Robyn and Courtney Hopkins live by the mantra “be the change,” both in their journey as foster parents and as they blaze a trail for gay couples in Oklahoma. Motivated by their faith and a memorable sermon on the topic, Robyn and Courtney aspire to let their actions, rather than words, do the talking.
“Sometimes we have to be silent and show we’re just like any other family,” Robyn said.
They are the first gay couple to work with their foster and adoption agency of choice, Lilyfield, which they chose because of its alignment with their Christian values. Lilyfield’s current board of directors doesn’t allow gay couples to adopt through its private adoption services, though the Hopkins could potentially adopt through the Oklahoma Department of Human Services.
In May 2018, Gov. Mary Fallin signed a bill allowing private adoption agencies to opt not to place children in homes that would violate the agency’s written religious or moral convocations or policies. While the law does not ban same-sex adoption or foster care, critics argue it allows private agencies to discriminate against LGBTQ couples. The Hopkins, moms to two young sons and also the first gay family at their children’s Christian school, remain hopeful as they see their everyday actions and faith changing others’ minds about what they thought they believed.
“If we speak too loud or say too much it can be used against us,” Courtney said. “Whatever is supposed to be, will be. We hope we can change someone’s view, or change someone.”
While varied opinions about their family are a reality the Hopkins live with, they don’t let it squelch their desire to provide a loving home for children who need one. Robyn, an attorney, vividly remembers her firsthand look at foster care while working at the district attorney’s office, next door to DHS. At the time, shelters were still an option for foster children, but only for ages 5 and older. Robyn remembers younger children waiting for placement, needing to feel safe in someone’s arms.
“When they’d have babies, we’d all be holding them all day, taking them to court with us,” said Robyn. “I held a little girl and knew I wanted to foster and be a mom someday.”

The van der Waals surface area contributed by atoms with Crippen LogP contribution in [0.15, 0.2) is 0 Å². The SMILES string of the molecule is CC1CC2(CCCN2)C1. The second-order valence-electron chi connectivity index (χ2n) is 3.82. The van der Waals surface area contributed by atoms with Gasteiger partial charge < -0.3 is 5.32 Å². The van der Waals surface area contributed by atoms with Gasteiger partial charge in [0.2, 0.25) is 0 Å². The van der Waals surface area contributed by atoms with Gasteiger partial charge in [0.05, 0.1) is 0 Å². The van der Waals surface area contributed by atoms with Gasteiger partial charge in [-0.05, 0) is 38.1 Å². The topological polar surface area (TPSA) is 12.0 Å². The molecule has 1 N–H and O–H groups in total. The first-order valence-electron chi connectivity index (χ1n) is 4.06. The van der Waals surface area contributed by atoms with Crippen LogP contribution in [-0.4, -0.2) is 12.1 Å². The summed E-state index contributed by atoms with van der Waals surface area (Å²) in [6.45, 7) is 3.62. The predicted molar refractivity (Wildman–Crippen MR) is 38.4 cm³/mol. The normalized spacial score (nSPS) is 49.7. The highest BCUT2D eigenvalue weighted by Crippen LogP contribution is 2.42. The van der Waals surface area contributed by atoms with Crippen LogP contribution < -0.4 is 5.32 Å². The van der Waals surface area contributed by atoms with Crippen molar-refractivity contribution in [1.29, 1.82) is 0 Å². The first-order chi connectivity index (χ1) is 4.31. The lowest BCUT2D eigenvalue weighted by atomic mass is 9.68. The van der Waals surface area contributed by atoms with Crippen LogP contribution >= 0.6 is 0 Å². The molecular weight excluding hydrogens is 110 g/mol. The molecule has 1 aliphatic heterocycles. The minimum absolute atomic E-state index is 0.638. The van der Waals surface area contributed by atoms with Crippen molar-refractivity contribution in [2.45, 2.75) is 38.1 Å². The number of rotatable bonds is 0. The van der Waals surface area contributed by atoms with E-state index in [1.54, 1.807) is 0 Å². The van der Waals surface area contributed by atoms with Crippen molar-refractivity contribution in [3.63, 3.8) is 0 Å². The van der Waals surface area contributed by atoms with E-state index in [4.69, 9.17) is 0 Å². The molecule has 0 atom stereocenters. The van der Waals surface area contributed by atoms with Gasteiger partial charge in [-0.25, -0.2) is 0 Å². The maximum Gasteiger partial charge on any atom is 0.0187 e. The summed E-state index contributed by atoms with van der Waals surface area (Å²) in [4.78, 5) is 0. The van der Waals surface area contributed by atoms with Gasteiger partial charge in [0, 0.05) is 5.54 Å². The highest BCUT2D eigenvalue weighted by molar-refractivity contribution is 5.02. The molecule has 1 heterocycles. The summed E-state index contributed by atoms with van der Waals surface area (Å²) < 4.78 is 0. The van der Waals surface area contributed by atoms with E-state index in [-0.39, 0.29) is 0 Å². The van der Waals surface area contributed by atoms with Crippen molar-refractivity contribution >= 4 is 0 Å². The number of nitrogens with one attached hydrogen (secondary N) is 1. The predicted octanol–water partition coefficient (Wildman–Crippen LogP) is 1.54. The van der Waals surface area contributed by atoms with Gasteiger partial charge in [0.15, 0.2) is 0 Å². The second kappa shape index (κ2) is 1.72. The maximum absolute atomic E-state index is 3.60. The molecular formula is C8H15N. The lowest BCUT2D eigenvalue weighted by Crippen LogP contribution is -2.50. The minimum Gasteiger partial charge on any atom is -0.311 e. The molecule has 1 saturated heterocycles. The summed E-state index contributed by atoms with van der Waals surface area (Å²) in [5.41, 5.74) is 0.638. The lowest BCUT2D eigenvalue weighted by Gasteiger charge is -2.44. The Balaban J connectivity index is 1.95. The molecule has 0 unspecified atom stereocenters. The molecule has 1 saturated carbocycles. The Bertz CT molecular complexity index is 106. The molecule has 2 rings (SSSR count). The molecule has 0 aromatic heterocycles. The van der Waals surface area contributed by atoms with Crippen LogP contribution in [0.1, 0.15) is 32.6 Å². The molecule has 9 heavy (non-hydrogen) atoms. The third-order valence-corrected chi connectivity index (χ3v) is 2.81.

Though the couple has always known they wanted to foster, they had been waiting for the right time. Before making the decision to foster, they each had a son with the help of an anonymous sperm donor.
“I thought let’s wait until our kids are older and understand that these kids might need more attention,” said Courtney. “But then we also thought ‘we’re not getting any younger!’”
The Hopkins family accepted their first foster placement in March of this year, two weeks after their certification was complete. After fostering a set of brothers for three weeks, they now have three foster children, plus their two sons, all age 3 and under. The exhausting physical demands of parenting are an everyday challenge. Robyn and Courtney worry about balancing attention between all their children, ensuring their boys are getting as much attention as they were before the family fostered. They worry about the emotional and developmental toll neglect takes on foster children.
While many assume most children in the foster care system were removed from their homes because of abuse, more often than not, neglect is the culprit. In Oklahoma during fiscal year 2017, the Department of Human Service’s Child Welfare Services reports neglect accounted for 87.61 percent of the 30,698 substantiated abuse and neglect cases in the state. The same report lists various categories of neglect, including exposure to domestic violence, failure to protect, inadequate shelter, lack of supervision, failure to provide adequate nutrition and failure to obtain medical attention.
In their foster parent training through Lilyfield, the Hopkins learned how trauma affects a child’s brain. As a nurse, Courtney was familiar with the ramifications, but seeing the effects of trauma displayed in their own home in such young children has been eye-opening.